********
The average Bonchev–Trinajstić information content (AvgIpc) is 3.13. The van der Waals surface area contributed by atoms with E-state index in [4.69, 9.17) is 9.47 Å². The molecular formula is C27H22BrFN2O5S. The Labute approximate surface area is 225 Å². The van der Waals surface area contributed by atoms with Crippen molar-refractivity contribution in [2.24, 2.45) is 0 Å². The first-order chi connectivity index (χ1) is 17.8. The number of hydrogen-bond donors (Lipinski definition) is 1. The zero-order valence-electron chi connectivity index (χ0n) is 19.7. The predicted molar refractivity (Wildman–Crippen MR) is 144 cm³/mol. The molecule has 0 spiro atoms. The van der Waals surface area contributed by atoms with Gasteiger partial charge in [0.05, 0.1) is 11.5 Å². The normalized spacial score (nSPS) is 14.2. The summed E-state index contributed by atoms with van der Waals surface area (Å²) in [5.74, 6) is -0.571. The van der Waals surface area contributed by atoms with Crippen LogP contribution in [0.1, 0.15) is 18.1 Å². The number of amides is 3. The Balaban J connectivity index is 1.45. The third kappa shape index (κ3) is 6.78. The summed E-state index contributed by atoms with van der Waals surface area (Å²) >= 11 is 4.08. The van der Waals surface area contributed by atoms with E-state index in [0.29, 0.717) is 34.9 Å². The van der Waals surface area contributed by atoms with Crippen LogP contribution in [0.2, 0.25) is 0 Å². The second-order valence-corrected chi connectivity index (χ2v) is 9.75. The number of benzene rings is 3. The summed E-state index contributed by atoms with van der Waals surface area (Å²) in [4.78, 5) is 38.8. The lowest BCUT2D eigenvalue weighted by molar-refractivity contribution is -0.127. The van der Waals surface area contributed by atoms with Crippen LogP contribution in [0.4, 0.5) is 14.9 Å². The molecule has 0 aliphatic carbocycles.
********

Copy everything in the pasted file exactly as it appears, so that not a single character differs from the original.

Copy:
The average Bonchev–Trinajstić information content (AvgIpc) is 3.13. The van der Waals surface area contributed by atoms with E-state index in [4.69, 9.17) is 9.47 Å². The molecular formula is C27H22BrFN2O5S. The Labute approximate surface area is 225 Å². The van der Waals surface area contributed by atoms with Crippen molar-refractivity contribution in [2.24, 2.45) is 0 Å². The first-order chi connectivity index (χ1) is 17.8. The number of hydrogen-bond donors (Lipinski definition) is 1. The zero-order valence-electron chi connectivity index (χ0n) is 19.7. The predicted molar refractivity (Wildman–Crippen MR) is 144 cm³/mol. The molecule has 0 spiro atoms. The van der Waals surface area contributed by atoms with Gasteiger partial charge in [0.05, 0.1) is 11.5 Å². The normalized spacial score (nSPS) is 14.2. The summed E-state index contributed by atoms with van der Waals surface area (Å²) in [5.74, 6) is -0.571. The van der Waals surface area contributed by atoms with Crippen LogP contribution in [0.1, 0.15) is 18.1 Å². The number of amides is 3. The Balaban J connectivity index is 1.45. The third kappa shape index (κ3) is 6.78. The summed E-state index contributed by atoms with van der Waals surface area (Å²) >= 11 is 4.08. The van der Waals surface area contributed by atoms with E-state index in [0.29, 0.717) is 34.9 Å². The van der Waals surface area contributed by atoms with Crippen LogP contribution in [0.2, 0.25) is 0 Å². The second-order valence-corrected chi connectivity index (χ2v) is 9.75. The number of benzene rings is 3. The summed E-state index contributed by atoms with van der Waals surface area (Å²) in [4.78, 5) is 38.8. The lowest BCUT2D eigenvalue weighted by molar-refractivity contribution is -0.127. The van der Waals surface area contributed by atoms with Crippen LogP contribution in [0.4, 0.5) is 14.9 Å². The molecule has 0 aliphatic carbocycles.